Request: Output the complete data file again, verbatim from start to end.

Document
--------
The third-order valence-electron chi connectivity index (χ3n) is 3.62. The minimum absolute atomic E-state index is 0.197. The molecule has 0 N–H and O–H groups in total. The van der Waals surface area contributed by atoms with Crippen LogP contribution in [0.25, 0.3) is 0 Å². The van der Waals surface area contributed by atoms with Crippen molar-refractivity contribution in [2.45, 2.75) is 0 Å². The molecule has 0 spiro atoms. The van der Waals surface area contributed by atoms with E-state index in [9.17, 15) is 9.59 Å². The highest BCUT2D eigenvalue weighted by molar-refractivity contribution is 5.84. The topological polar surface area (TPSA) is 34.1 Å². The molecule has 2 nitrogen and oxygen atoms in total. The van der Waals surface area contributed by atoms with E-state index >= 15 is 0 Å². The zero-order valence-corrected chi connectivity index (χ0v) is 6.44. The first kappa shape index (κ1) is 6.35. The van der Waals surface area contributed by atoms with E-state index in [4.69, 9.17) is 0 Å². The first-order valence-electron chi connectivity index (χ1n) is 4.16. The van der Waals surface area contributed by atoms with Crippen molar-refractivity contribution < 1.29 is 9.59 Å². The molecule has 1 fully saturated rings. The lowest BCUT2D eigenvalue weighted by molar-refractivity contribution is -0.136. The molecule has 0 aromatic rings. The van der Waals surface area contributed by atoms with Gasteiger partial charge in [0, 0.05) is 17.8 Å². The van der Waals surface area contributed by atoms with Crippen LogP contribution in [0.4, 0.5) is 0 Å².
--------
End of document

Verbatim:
The third-order valence-electron chi connectivity index (χ3n) is 3.62. The minimum absolute atomic E-state index is 0.197. The molecule has 0 N–H and O–H groups in total. The van der Waals surface area contributed by atoms with Crippen LogP contribution in [0.25, 0.3) is 0 Å². The van der Waals surface area contributed by atoms with Crippen molar-refractivity contribution in [2.45, 2.75) is 0 Å². The molecule has 0 spiro atoms. The van der Waals surface area contributed by atoms with E-state index in [9.17, 15) is 9.59 Å². The highest BCUT2D eigenvalue weighted by molar-refractivity contribution is 5.84. The topological polar surface area (TPSA) is 34.1 Å². The molecule has 2 nitrogen and oxygen atoms in total. The van der Waals surface area contributed by atoms with E-state index >= 15 is 0 Å². The zero-order valence-corrected chi connectivity index (χ0v) is 6.44. The first kappa shape index (κ1) is 6.35. The van der Waals surface area contributed by atoms with E-state index in [4.69, 9.17) is 0 Å². The first-order valence-electron chi connectivity index (χ1n) is 4.16. The van der Waals surface area contributed by atoms with Crippen molar-refractivity contribution < 1.29 is 9.59 Å². The molecule has 1 fully saturated rings. The lowest BCUT2D eigenvalue weighted by molar-refractivity contribution is -0.136. The molecule has 0 aromatic rings. The van der Waals surface area contributed by atoms with Gasteiger partial charge in [0, 0.05) is 17.8 Å². The van der Waals surface area contributed by atoms with Crippen LogP contribution in [0.4, 0.5) is 0 Å².